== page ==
This thesis comprises several chapters on the relation between aspects of the curriculum and students’ knowledge development and skill acquisition at different levels, ranging from the effect of feedback characteristics to the effect of massed or spaced curricula. The main research question of this thesis is: How do aspects of the curriculum relate to students’ knowledge development and skill acquisition? To answer our research questions and because of the complexity of studying aspects of the curriculum, we used different methodologies.
In Chapter 2 and 3 the relation between curriculum characteristics and knowledge development was explored. In order to do so we choose oncologic knowledge since many medical disciplines are represented in this topic.
In Chapter 2, students’ knowledge development was explored by analyzing data from the Dutch progress test on 1440 medical students of four undergraduate medical schools. To better understand the differences between the curricula, the four oncology curriculum coordinators were interviewed. Students’ knowledge development was compared using mixed model analysis. The results demonstrated that two curriculum characteristics seem to have a positive impact on students’ knowledge development: the presence of a pre-internship course and concentration of the discipline in one semester. Although it seems that these two characteristics benefit students’ knowledge development, this study was exploratory and, therefore, implications based on the results do not presuppose causality.
In Chapter 3, the findings of Chapter 2 were investigated in more depth and in a more controlled environment, although the study was still conducted in a naturalistic setting. For this purpose, the development of students’ knowledge of oncology in one medical school was compared between students who were taught in a concentrated semester and students who were taught in a spaced format. The medical school offers a six-year medical training; the first three years are predominantly preclinical and the last years predominately clinical. Comparing these two parallel cohorts decreased the number of confounders, since the context (within the same university), teachers, teaching methods and assessment were similar in both cohorts. The results showed that at the beginning of preclinical training, students in the spaced curriculum scored higher and at the end of preclinical training, students in the spaced curriculum scored lower than students in the concentrated semester. The results of Chapter 2 and 3 suggest that students’ knowledge development may be related to the way the content is presented over time: distributed over a longer period or concentrated in one semester.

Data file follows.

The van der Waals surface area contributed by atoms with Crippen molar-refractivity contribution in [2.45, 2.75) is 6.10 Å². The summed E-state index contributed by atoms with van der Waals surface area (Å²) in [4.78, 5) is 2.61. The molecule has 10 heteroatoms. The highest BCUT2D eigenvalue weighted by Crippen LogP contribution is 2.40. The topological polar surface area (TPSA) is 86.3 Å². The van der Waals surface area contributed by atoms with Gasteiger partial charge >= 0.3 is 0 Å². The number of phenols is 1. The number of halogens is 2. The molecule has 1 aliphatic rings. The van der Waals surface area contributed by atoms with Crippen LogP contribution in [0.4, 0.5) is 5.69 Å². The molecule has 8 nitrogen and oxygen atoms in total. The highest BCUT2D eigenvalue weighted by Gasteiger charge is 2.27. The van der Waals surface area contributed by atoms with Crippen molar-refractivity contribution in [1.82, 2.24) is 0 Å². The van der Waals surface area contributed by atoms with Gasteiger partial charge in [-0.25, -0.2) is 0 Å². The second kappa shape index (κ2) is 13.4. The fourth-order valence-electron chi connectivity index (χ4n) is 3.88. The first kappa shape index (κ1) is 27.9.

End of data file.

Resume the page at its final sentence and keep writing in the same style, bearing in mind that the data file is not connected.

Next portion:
In Chapter 4 and 5 the relation between assessment characteristics and knowledge development was investigated.
Medical students do not only acquire knowledge, but they are also expected to apply knowledge and reflect on it. In Chapter 4, the development of students’ ability to apply their knowledge and their judgment of knowledge were investigated. Since we were interested in students’ scores on lower and higher order questions during their preclinical and clinical training, progress test data from the beginning and end of their preclinical or clinical training were analyzed. To investigate students’ cognitive processing development, specific assessment characteristics were used, based on Bloom’s taxonomy: lower-order questions requiring students to only recall their knowledge and higher-order requiring students to apply their knowledge. To investigate the educational aspect of the judgment of knowledge, the question mark option in successive progress tests was used. Subsequently, the growth in students’ ability to apply and judge their knowledge was compared in the preclinical and clinical phase. Whereas preclinical (Year 1 and 3) and Year 4 students scored lower on vignette questions (higher order), the Year 6 students scored higher on vignette questions than on simple questions (lower order). Students’ judgement of knowledge decreased over time for both cohorts, possibly indicating that the question mark option does not support students’ judgment of knowledge development.